In the example above, a 7% difference in absolute temperature resulted in a 10% difference in tire pressure. This is a result of the difference between gauge pressure and absolute pressure. For low inflation pressures, this distinction is more important, as the ideal gas law applies to absolute pressure, including atmospheric pressure. For example, if a fat-bike tire is inflated to 0.5 bar (50 kPa; 7.3 psi) gauge pressure at room temperature 20 °C (68 °F) and then the temperature is decreased to −10 °C (14 °F) (a 9% decrease in absolute temperature), the absolute pressure of 1.5 bar (150 kPa; 22 psi) will be decreased by 9% to 1.35 bar (135 kPa; 19.6 psi), which translates to a 30% decrease in gauge pressure, to 0.35 bar (35 kPa; 5.1 psi).

Effect of atmospheric pressure

The net air pressure on the tire is the difference between the internal inflation pressure and the external atmospheric pressure, 1 bar (100 kPa; 15 psi), and most tire pressure gauges report this difference. If a tire is inflated to 4 bar (400 kPa; 58 psi) at sea level, the absolute internal pressure would be 5 bar (500 kPa; 73 psi) (+25%), and this is the pressure that the tire would need to contain if it were moved to a location with no atmospheric pressure, such as the vacuum of free space. At the highest elevation of commercial air travel, 12,000 metres (39,000 ft), the atmospheric pressure is reduced to 0.2 bar (20 kPa; 2.9 psi), and that same tire would have to contain 4.8 bar (480 kPa; 70 psi) (+20%).

Effect on carcass stress

Bicycle tires are essentially toroidal thin-walled pressure vessels and if the carcass is treated as a homogeneous and isotropic material then stress in the toroidal direction (longitudinal or axial stress if the tire is considered a long cylinder) can be calculated as:[84][85]



Stress in the poloidal direction (hoop or circumferential stress if the tire is considered a long cylinder) is more complicated, varying around the minor circumference and depending on the ratio between the major and minor radii, but if the major radius is much larger than the minor radius, as on most bicycle tires where the major radius is measure in hundreds of mm and the minor radius is measured in tens of mm, then stress in the Poloidal direction is close to the hoop stress of cylindrical thin-walled pressure vessels:[84][85]


In reality, of course, the tire carcass is not homogeneous nor isotropic, but instead is a composite material with fibers imbedded in a rubber matrix, which complicates things further.

Rim width

While not strictly a tire parameter, the width of the rim on which any given tire is mounted has an influence on the size and shape of the contact patch, and possibly the rolling resistance and handling characteristics.[86] The European Tyre and Rim Technical Organisation (ETRTO) publishes a guideline of recommended rim widths for different tire widths:[87]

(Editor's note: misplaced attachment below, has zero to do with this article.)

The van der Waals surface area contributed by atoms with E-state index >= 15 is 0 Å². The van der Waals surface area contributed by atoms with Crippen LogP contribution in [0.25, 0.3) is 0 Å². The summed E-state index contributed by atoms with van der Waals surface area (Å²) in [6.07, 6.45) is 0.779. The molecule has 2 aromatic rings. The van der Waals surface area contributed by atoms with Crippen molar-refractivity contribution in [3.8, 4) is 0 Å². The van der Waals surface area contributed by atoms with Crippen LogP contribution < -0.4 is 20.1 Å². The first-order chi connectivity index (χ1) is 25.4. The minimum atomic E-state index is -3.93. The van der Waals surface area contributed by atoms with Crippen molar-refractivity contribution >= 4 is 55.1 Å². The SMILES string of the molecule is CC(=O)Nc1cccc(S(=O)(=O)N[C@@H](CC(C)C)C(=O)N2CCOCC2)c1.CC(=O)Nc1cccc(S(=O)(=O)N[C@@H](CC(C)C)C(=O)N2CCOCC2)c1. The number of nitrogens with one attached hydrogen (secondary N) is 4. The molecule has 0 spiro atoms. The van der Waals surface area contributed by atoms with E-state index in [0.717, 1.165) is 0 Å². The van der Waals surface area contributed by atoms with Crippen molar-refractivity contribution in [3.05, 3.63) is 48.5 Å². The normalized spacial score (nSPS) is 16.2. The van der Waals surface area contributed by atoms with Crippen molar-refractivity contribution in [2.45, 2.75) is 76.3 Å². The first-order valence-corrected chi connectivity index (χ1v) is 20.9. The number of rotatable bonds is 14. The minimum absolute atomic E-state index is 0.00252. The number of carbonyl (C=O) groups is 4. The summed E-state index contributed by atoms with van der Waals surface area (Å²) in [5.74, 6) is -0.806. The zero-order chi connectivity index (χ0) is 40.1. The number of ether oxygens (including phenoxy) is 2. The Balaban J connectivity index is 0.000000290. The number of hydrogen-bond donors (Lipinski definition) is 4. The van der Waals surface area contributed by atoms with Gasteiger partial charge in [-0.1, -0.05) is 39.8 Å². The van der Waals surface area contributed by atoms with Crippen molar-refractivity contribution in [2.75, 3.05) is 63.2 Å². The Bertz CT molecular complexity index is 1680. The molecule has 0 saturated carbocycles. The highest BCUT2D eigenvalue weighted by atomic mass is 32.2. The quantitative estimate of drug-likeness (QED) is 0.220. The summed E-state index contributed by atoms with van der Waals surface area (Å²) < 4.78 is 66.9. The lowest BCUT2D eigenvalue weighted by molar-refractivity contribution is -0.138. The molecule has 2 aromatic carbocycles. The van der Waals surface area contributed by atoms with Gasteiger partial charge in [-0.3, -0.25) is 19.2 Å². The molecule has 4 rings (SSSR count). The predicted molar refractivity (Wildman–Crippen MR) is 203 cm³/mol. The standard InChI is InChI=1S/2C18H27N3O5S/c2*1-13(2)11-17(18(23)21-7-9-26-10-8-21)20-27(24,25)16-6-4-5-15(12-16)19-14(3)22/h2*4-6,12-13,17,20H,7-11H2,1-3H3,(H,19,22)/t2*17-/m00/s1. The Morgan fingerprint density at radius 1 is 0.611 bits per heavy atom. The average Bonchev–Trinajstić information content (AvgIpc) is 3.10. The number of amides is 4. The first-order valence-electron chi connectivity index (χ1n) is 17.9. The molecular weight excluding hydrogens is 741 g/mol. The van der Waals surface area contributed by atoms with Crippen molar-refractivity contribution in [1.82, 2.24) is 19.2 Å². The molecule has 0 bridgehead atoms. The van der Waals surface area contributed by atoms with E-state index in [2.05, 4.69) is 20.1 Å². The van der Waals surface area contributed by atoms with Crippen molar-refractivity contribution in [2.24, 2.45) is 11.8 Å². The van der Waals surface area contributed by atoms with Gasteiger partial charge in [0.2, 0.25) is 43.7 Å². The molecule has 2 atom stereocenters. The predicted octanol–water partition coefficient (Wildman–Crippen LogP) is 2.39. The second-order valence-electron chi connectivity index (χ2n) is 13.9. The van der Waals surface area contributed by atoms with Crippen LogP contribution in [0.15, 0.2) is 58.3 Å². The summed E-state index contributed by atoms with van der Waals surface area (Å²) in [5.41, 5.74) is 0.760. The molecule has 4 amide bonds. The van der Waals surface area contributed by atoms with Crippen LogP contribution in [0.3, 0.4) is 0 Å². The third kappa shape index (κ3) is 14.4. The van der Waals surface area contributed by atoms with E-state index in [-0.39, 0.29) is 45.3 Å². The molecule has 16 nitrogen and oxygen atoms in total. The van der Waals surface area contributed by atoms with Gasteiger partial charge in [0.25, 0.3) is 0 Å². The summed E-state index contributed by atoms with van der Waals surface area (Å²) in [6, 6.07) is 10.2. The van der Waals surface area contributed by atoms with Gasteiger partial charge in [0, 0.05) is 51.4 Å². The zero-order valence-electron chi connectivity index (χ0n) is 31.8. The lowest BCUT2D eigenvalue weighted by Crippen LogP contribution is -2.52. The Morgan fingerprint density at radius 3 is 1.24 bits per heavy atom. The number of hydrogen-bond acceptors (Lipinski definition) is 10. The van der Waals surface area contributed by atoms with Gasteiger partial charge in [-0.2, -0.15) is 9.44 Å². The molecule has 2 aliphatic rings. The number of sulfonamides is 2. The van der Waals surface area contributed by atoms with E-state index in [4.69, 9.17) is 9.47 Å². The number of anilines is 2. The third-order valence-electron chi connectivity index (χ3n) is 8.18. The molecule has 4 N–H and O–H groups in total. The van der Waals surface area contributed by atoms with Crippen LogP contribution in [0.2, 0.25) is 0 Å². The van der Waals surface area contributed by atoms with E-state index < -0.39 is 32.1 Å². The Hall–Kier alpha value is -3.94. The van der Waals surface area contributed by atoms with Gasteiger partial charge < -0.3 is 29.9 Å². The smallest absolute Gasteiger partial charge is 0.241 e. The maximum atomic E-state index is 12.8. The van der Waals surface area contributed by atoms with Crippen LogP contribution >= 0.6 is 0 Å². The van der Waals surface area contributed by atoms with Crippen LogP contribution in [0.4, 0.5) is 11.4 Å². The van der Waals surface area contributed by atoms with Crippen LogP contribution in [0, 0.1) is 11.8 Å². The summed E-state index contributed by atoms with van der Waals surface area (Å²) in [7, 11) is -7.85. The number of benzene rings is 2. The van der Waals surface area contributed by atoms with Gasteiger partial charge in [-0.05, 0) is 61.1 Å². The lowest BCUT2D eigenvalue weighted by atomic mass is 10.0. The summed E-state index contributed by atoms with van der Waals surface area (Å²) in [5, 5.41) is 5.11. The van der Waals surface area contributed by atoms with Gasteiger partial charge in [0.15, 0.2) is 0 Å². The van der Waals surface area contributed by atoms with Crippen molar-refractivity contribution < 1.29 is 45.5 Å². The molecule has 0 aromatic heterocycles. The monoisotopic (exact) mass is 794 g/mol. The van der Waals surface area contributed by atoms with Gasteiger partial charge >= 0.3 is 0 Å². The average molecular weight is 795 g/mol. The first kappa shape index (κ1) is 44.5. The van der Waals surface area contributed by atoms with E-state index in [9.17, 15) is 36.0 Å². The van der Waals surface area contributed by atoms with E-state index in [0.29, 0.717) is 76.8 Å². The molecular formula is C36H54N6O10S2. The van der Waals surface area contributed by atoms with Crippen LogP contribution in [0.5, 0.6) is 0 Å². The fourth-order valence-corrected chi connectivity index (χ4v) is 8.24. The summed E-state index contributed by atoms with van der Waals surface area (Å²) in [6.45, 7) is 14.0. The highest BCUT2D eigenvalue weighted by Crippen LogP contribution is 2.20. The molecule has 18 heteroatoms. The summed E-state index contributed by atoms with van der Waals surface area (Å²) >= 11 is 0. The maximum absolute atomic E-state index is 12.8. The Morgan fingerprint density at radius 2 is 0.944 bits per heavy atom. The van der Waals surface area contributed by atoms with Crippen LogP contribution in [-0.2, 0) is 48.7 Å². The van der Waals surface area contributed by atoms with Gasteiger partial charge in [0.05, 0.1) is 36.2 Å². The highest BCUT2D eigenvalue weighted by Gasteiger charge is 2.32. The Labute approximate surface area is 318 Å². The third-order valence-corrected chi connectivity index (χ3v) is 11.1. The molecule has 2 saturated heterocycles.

ETRTO approved rim width (mm) (2003 ed.)
tire width straight rim width crotchet rim width
18 - 13C
20 - 13C
23 16 13C-15C
25 16-18 13C-17C
28 16-20 15C-19C
32 16-20 15C-19C
35 18-22 17C-21C
37 18-22 17C-21C
40 20-24 19C-23C
44 20-27 19C-25C
47 20-27 19C-25C
50 22–30.5 21C-25C
54 27–30.5 25C-29C
57 27–30.5 25C-29C
62 30.5 29C

In 2006, it was expanded for allowing wide tires up to 50mm on 17C rims and 62mm on 19C rims.[88] Ideally, the tire width should be 1.8 to 2 times the rim width, but a ratio from 1.4 to 2.2 should fit, and even 3 for hooked rims.[89]

Tire pressure versus width

Mavic recommends maximum pressures in addition to rim width,[90] and Schwalbe recommends specific pressures:[91]

Schwalbe and Mavic pressure recommendations
tire width Schwalbe rec. Mavic max. rim
18 mm (0.71 in) 10.0 bars (145 psi) 13C
20 mm (0.79 in) 9.0 bars (131 psi) 9.5 bars (138 psi) 13C
23 mm (0.91 in) 8.0 bars (116 psi) 9.5 bars (138 psi) 13C-15C
25 mm (0.98 in) 7.0 bars (102 psi) 9.0 bars (131 psi) 13C-17C
28 mm (1.1 in) 6.0 bars (87 psi) 8.0 bars (116 psi) 15C-19C
32 mm (1.3 in) 5.0 bars (73 psi) 6.7 bars (97 psi) 15C-19C
35 mm (1.4 in) 4.5 bars (65 psi) 6.3 bars (91 psi) 17C-21C
37 mm (1.5 in) 4.5 bars (65 psi) 6.0 bars (87 psi) 17C-23C
40 mm (1.6 in) 4.0 bars (58 psi) 5.7 bars (83 psi) 17C-23C
44 mm (1.7 in) 3.5 bars (51 psi) 5.2 bars (75 psi) 17C-25C
47 mm (1.9 in) 3.5 bars (51 psi) 4.8 bars (70 psi) 17C-27C
50 mm (2.0 in) 3.0 bars (44 psi) 4.5 bars (65 psi) 17C-27C
54 mm (2.1 in) 2.5 bars (36 psi) 4.0 bars (58 psi) 19C-29C
56 mm (2.2 in) 2.2 bars (32 psi) 3.7 bars (54 psi) 19C-29C
60 mm (2.4 in) 2.0 bars (29 psi) 3.4 bars (49 psi) 19C-29C
63 mm (2.5 in) 3.0 bars (44 psi) 21C-29C
66 mm (2.6 in) 2.8 bars (41 psi) 21C-29C
71 mm (2.8 in) 2.5 bars (36 psi) 23C-29C
76 mm (3.0 in) 2.1 bars (30 psi) 23C-29C

Fatbike tires of 100 to 130 mm (4 to 5 inches) width are typically mounted on 65 to 100 mm rims.[92]

Forces and moments generated

Bicycle tires generate forces and moments between the wheel rim and the pavement that can affect bicycle performance, stability, and handling.

Vertical force

The vertical force generated by a bicycle tire is approximately equal to the product of inflation pressure and contact patch area.[93] In reality, it is usually slightly more than this because of the small but finite rigidity of the sidewalls.